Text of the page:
I think what's happening is people are blaming anything heat related on this battery explosion problem, but in reality they're different things.

    Without the explosions there would be no recall. Without the recall the heat issues would just be warranty swaps or repairs. You know, "normal" battery issues.
    juliesdroidsync likes this.
    09-15-2016 09:54 PM
  13. coolbreeze78's Avatar
    You might currious why the Note7 so easy to exploded and why Lithium Battery is easy ignite fire. you should watch this video to understand why:

    Dude your link is a ripoff (and a poor one at that) of this link. You trying to get hits off of the original video or something? If so, at least fix your audio. It's unlistenable. And good luck with YouTube fortunes.

    09-15-2016 09:55 PM
  14. Strong_Genetics's Avatar
    I noticed that the battery in that video caught fire even though it was completely disconnected from the phone (i.e. it was not being charged, nor was any current being drawn from it). It seems that, if the barrier between anode and cathode ruptures, you're not safe even if your phone is powered off.
    Maybe that's why FedEx is refusing to transport the recalled phones
    09-15-2016 09:55 PM
  15. rushmore's Avatar
    I noticed that the battery in that video caught fire even though it was completely disconnected from the phone (i.e. it was not being charged, nor was any current being drawn from it). It seems that, if the barrier between anode and cathode ruptures, you're not safe even if your phone is powered off.
    Appears same burn location on all, so far. This suggests same over-pressed point when bonding the cell layers. How they could miss this and why no lot control with unique serial numbers for each battery/ device seems nuts.
    jbcatl likes this.
    09-15-2016 09:59 PM
  16. coolbreeze78's Avatar
    Maybe that's why FedEx is refusing to transport the recalled phones
    Yep, this is it. Everyone is all "disable fast charging!, limit to 60%! etc!"

    None of this works. Will it make you feel smart and safe? Sure, I guess. Fact is, once that barrier is breached, boomsies. You have a problem.

    I'm guessing if you want to become a local evening news celebrity, just press firmly on the phone from front/back (squeeze with fingers) right where the battery is located.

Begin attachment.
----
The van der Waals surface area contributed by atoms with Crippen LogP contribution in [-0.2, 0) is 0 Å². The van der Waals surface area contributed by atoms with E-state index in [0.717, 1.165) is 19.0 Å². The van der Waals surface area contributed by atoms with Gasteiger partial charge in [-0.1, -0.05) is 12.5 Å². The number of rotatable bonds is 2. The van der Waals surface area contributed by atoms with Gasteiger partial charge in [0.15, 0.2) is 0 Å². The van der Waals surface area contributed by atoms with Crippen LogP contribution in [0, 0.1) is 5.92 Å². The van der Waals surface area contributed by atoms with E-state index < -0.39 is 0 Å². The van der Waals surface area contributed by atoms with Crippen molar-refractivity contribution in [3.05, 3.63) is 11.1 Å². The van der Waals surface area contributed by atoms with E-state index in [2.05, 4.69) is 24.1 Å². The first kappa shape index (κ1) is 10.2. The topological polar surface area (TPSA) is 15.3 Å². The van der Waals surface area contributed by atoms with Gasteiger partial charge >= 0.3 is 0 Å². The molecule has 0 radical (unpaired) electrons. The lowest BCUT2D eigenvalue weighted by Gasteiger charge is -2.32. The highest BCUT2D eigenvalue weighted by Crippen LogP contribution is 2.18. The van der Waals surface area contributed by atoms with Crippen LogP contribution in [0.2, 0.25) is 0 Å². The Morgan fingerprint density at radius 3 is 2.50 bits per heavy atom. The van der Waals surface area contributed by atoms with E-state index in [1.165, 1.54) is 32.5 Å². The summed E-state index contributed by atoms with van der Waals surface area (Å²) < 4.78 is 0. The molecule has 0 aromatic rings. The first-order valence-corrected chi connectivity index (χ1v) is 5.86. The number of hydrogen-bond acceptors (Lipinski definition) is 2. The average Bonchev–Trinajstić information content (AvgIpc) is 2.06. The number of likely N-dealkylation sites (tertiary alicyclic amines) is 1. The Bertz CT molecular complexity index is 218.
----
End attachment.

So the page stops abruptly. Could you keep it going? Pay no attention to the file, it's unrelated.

Make the news and possibly an ER trip? Cool, probably.

    (don't do this...)
    LeoRex likes this.
    09-15-2016 09:59 PM
  17. calicocat2010's Avatar
    This is WONDERFUL news!!!

    I just hope that since I pre-ordered the device BEFORE the recall and never actually got to use it, that I can just pick up my replacement and not have to do the pre-order all over again.
    09-15-2016 10:15 PM
  18. jlczl's Avatar
    How many Note 7 phones have actually exploded like in Kaboom? Most of them have just overheated and a few have caused fires but actually exploding? A bit of sensationalism has been going on here.
    09-15-2016 10:18 PM
  19. Aquila's Avatar
    The batteries explode, not the device itself.
    09-15-2016 10:18 PM
  20. DasWindows's Avatar
    Git an email and missed a while day of forum posts, so not going back, but it seems like we will get new ones on the 21st.

    So we came stop asking now?
    Strong_Genetics likes this.
    09-15-2016 10:31 PM
  21. mhinc's Avatar
    Git an email and missed a while day of forum posts, so not going back, but it seems like we will get new ones on the 21st.

    So we came stop asking now?
    Were you drunk when you wrote that post?
    09-15-2016 10:33 PM
  22. alwilliam's Avatar
    So my question is...how will the airlines, subways, etc... know you have a new phone?
    As far as I know there's no official ban on the Note 7. It's impossible. Are they going to inspect every person, every bags, luggage if you have a Note 7? Are they going to have personnel in every subway turnstile to do the search?
    Most likely the replacement phones will have a marking of some kind. I think it was posted in this forum a few days ago, forgot which thread it was under.

    I posted in another thread, that we were just in NY this past weekend for the September 11 memorial ceremonies. I took NJ Transit, the Path trains, the NY Subway system and my phone was in plain view. I was charging it with a Jackberry portable battery, watching videos, used the phone itself to pay for tickets and show it to the conductors with the NJT app. On the way back, another passenger was charging his Note 7 right on a train outlet by the door in plain view of the conductors. Not a word was said about the phone, excepts for us making jokes about it.